UK HAS ONE OF THE WORST STILLBIRTH RECORDS IN LEAGUE TABLE OF SIMILAR NATIONS – FINDINGS PUBLISHED TODAY IN THE LANCET MEDICAL JOURNAL’S SERIES ON STILLBIRTH. SANDS, THE STILLBIRTH AND NEONATAL DEATH CHARITY, ALARMED BY FINDINGS AND CALLS FOR IMMEDIATE ACTION.
The UK has one of the worst stillbirth records when compared to similar high income nations. The findings are published today in The Lancet medical journal’s Series on Stillbirth, which provides the most comprehensive assessment to date of the global stillbirth situation. To access the Series please go to www.thelancet.com/series/stillbirth
The UK’s stillbirth rate (for deaths in the third trimester) in 2009 was 3.5 stillbirths per 1,000 births with the UK ranking only 33rd best globally in terms of our stillbirth rate. This places us amongst the most poorly performing high income countries, with only France (rate of 3.9) and Austria (rate of 3.7) scoring worse.
The Lancet Series analysis of stillbirths in high income nations (Paper 5) shows that while countries such as Norway, Australia and The Netherlands have seen significant reductions in their stillbirth rates over the last ten years, in the UK stillbirths are at the same levels we saw a decade ago.
The Series highlights the fact that stillbirth rates vary between countries with similar populations, demonstrating that stillbirths are not ‘just one of those things’. Many stillbirths are due to preventable factors and it is possible to take action and avoid the deaths of many babies. Why is this not happening in the UK?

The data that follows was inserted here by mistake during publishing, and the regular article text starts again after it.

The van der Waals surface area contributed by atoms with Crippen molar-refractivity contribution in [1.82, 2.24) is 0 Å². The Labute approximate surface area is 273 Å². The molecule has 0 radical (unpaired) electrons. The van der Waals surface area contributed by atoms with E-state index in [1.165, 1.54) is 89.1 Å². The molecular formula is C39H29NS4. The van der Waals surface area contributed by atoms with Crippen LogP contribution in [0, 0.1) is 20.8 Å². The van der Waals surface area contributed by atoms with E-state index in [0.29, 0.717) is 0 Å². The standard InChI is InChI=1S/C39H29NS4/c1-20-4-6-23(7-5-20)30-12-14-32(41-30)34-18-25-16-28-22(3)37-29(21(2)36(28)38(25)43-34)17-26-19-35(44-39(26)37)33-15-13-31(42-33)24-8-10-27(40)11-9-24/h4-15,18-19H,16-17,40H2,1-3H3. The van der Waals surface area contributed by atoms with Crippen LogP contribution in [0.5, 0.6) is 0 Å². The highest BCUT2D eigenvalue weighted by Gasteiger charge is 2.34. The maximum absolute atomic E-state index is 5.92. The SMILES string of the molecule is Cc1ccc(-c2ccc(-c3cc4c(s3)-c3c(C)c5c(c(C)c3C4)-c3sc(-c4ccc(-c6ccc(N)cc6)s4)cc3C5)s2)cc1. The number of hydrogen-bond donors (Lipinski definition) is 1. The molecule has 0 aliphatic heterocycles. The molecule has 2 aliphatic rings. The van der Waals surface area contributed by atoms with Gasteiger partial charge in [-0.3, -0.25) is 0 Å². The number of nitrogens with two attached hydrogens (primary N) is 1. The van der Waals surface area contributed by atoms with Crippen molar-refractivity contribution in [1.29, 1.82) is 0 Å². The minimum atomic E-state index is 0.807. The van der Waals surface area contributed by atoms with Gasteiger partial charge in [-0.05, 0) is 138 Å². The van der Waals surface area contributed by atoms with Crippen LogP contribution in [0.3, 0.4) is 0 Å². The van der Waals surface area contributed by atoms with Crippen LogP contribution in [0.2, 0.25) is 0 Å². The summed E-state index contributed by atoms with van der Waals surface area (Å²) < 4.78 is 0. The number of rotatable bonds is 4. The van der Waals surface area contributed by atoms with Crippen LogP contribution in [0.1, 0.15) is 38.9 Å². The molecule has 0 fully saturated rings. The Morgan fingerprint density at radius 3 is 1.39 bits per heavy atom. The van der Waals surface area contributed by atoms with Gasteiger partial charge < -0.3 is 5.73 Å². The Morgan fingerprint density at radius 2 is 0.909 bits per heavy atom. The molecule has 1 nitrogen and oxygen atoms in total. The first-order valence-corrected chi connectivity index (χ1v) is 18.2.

When a baby is stillborn, parents and families are left devastated. The impact of the loss is shattering and lifelong. It is hard enough to bear the death of a precious baby; harder still to know the death might potentially have been prevented.
[NB: In the UK a stillbirth is defined as a baby born dead after 24 weeks gestation.]
11 babies are stillborn every day in the UK. That means over 4000 babies dying every year leaving thousands of Mums and Dads, their families and friends devastated by the death of their babies.
A significant proportion of these deaths are potentially preventable.
While infant and neonatal mortality has declined in the UK, the stillbirth rate has remained largely unchanged over the past ten years, and even increased in 2009 to 5.2 stillbirths per 1,000 births (from 5.1 in 2008). (NB this rate is for 24+ weeks gestation deaths)